Delhi’s TPR was around 37 per cent towards the end of June. The State was told to increase testing, which it did not do. Once it goes over 10 per cent, the number of people being tested needs to go up substantially, said the epidemiologist.

A spokesperson for a private testing kit manufacturer said there were enough testing kits available. It is the Indian Council for Medical Research (ICMR) that allots kits according to a State’s requisition. Gujarat hopefully would have asked for adequate numbers, he said.

Case fatality rate

The CFR is the number of people who die from COVID-19 for every 100 people who test positive. Figures say that Gujarat’s case fatality rate is 5.56 per cent. Ahmedabad’s is far higher at 7.2 per cent. India has reported a 2.95 per cent CFR.

Some sources say the State has tried to hide the number of deaths and even the number of positive cases. Local people too fear that the number of positive cases and deaths could be much higher than what is given by the government now. “No purpose is served when you hide the numbers,” said the Ahmedabad doctor. “This is why testing is crucial. If cases are detected early, it will immediately reduce the fatalities as treatment can be given in time.”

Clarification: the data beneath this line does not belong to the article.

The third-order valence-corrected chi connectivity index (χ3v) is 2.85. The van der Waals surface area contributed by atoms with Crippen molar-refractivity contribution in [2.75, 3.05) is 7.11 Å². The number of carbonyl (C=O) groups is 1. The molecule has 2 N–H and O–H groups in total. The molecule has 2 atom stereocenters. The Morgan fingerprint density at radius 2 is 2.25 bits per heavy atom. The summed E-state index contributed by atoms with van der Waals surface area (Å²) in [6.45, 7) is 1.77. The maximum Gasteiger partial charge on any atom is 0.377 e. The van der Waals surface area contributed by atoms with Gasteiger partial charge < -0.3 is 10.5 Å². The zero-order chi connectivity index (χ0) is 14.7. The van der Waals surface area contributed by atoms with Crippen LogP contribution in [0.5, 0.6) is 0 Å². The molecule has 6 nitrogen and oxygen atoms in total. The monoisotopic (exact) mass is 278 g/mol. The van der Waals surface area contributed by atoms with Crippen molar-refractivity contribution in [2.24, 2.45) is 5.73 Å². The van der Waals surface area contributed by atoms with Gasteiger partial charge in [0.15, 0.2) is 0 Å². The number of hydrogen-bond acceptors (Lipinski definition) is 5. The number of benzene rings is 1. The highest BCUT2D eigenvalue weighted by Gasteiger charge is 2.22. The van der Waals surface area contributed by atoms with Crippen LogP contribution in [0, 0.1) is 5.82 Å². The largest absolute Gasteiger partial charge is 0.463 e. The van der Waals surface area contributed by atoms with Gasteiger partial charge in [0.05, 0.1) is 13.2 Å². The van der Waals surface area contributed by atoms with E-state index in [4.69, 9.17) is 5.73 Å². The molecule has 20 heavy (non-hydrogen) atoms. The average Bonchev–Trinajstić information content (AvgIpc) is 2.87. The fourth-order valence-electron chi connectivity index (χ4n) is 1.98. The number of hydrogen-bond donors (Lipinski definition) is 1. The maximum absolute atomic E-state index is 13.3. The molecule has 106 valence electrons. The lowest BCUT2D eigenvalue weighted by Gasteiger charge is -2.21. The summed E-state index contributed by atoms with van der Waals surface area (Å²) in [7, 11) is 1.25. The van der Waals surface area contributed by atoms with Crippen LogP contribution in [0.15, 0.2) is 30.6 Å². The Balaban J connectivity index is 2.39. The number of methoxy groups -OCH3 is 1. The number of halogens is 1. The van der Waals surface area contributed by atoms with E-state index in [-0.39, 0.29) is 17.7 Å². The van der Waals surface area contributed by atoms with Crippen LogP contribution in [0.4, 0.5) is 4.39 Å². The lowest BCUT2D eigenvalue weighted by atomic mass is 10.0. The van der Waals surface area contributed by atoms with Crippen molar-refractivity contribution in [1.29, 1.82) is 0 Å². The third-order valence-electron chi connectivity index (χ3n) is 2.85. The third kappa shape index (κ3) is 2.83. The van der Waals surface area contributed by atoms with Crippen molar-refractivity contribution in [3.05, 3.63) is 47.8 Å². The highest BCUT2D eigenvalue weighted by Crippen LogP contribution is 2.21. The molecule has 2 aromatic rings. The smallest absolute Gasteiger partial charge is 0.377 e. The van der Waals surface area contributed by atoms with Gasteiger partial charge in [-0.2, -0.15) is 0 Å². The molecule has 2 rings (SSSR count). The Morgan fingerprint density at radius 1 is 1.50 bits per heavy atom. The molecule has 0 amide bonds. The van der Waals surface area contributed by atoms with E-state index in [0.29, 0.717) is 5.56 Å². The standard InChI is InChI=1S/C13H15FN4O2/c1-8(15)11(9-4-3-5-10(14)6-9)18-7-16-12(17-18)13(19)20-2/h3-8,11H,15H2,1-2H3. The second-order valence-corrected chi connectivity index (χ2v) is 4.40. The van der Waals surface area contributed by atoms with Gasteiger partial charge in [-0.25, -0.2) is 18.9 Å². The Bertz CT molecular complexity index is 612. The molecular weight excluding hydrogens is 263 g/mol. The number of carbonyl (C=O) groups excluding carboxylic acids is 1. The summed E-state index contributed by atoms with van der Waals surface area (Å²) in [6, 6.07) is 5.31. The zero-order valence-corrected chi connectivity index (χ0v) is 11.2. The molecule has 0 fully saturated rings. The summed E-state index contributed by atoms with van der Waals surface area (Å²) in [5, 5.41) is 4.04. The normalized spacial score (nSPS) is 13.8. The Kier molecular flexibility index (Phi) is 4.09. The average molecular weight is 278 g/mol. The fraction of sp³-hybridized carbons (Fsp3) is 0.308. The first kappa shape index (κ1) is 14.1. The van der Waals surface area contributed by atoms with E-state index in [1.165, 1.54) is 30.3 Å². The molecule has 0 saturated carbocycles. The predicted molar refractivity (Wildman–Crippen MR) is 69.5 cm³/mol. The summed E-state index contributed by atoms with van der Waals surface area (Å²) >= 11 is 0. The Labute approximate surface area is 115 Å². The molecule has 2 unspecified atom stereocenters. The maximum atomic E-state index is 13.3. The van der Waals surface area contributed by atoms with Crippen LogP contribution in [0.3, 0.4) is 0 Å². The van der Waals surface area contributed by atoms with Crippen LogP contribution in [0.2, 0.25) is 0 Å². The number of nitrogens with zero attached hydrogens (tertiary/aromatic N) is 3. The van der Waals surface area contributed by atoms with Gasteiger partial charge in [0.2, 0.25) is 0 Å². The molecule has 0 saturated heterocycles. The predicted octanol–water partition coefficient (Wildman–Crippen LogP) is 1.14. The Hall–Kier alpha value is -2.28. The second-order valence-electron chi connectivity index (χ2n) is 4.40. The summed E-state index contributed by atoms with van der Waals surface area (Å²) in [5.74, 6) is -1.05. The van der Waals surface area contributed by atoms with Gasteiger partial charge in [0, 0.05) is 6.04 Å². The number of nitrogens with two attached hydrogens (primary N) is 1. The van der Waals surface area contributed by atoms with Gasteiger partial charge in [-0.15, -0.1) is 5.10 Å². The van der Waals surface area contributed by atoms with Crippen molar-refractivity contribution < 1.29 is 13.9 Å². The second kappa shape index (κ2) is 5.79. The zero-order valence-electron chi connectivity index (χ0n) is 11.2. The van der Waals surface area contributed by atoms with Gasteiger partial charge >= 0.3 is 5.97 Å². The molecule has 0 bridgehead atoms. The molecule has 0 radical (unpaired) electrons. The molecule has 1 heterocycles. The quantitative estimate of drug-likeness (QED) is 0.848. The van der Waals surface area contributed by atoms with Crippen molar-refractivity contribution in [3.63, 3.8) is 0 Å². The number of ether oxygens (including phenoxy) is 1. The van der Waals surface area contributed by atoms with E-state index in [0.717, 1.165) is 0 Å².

In order to address these concerns, the ICMR sanctioned 33 hospitals and 19 private laboratories in Gujarat to conduct tests and advised the State government to make the optimal use of the testing capacity. Adhering to the ICMR’s advice and to encourage more testing, the State reduced the fee for tests from Rs.4,000 to Rs.2,500. According to the State Ministry of Health and Family Welfare, Gujarat tested approximately 5,300 cases a day in June, while it has the capacity to test up to 8,000 per day. Until July 7, a total of 4,18,044 people had been tested. A doctor treating COVID patients in Ahmedabad said there was an urgent need to ramp up testing.